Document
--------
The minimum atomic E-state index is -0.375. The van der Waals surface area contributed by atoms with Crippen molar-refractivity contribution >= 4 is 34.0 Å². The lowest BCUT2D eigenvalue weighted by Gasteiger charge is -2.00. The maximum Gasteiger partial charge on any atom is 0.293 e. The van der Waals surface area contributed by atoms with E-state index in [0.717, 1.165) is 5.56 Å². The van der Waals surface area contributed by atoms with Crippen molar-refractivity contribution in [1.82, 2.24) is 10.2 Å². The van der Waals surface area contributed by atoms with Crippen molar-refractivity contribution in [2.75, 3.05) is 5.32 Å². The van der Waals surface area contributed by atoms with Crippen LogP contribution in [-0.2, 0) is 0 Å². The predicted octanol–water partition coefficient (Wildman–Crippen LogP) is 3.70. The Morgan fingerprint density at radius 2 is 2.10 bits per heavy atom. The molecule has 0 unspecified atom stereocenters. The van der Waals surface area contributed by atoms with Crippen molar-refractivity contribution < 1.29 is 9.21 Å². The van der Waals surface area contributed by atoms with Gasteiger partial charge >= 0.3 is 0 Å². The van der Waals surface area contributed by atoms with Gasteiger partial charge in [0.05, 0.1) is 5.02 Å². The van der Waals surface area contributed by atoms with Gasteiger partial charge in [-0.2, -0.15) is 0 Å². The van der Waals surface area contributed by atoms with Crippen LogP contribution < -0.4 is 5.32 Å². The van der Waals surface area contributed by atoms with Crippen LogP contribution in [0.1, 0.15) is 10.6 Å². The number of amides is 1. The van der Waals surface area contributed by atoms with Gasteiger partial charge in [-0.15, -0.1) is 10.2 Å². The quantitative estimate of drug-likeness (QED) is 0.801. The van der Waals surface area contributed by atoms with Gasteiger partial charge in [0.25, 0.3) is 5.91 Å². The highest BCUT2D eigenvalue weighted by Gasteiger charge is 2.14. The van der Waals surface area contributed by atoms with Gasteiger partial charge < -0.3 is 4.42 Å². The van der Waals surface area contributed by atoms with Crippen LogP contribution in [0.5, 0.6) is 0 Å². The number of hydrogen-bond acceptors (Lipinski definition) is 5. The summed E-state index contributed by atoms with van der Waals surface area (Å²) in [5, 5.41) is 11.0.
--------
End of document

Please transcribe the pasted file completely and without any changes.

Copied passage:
The minimum atomic E-state index is -0.375. The van der Waals surface area contributed by atoms with Crippen molar-refractivity contribution >= 4 is 34.0 Å². The lowest BCUT2D eigenvalue weighted by Gasteiger charge is -2.00. The maximum Gasteiger partial charge on any atom is 0.293 e. The van der Waals surface area contributed by atoms with E-state index in [0.717, 1.165) is 5.56 Å². The van der Waals surface area contributed by atoms with Crippen molar-refractivity contribution in [1.82, 2.24) is 10.2 Å². The van der Waals surface area contributed by atoms with Crippen molar-refractivity contribution in [2.75, 3.05) is 5.32 Å². The van der Waals surface area contributed by atoms with Crippen LogP contribution in [-0.2, 0) is 0 Å². The predicted octanol–water partition coefficient (Wildman–Crippen LogP) is 3.70. The Morgan fingerprint density at radius 2 is 2.10 bits per heavy atom. The molecule has 0 unspecified atom stereocenters. The van der Waals surface area contributed by atoms with Crippen molar-refractivity contribution < 1.29 is 9.21 Å². The van der Waals surface area contributed by atoms with Gasteiger partial charge >= 0.3 is 0 Å². The van der Waals surface area contributed by atoms with Gasteiger partial charge in [0.05, 0.1) is 5.02 Å². The van der Waals surface area contributed by atoms with Gasteiger partial charge in [-0.2, -0.15) is 0 Å². The van der Waals surface area contributed by atoms with Crippen LogP contribution < -0.4 is 5.32 Å². The van der Waals surface area contributed by atoms with Crippen LogP contribution in [0.1, 0.15) is 10.6 Å². The number of amides is 1. The van der Waals surface area contributed by atoms with Gasteiger partial charge in [-0.15, -0.1) is 10.2 Å². The quantitative estimate of drug-likeness (QED) is 0.801. The van der Waals surface area contributed by atoms with Gasteiger partial charge in [0.25, 0.3) is 5.91 Å². The highest BCUT2D eigenvalue weighted by Gasteiger charge is 2.14. The van der Waals surface area contributed by atoms with Gasteiger partial charge < -0.3 is 4.42 Å². The van der Waals surface area contributed by atoms with Crippen LogP contribution in [0.5, 0.6) is 0 Å². The number of hydrogen-bond acceptors (Lipinski definition) is 5. The summed E-state index contributed by atoms with van der Waals surface area (Å²) in [5, 5.41) is 11.0.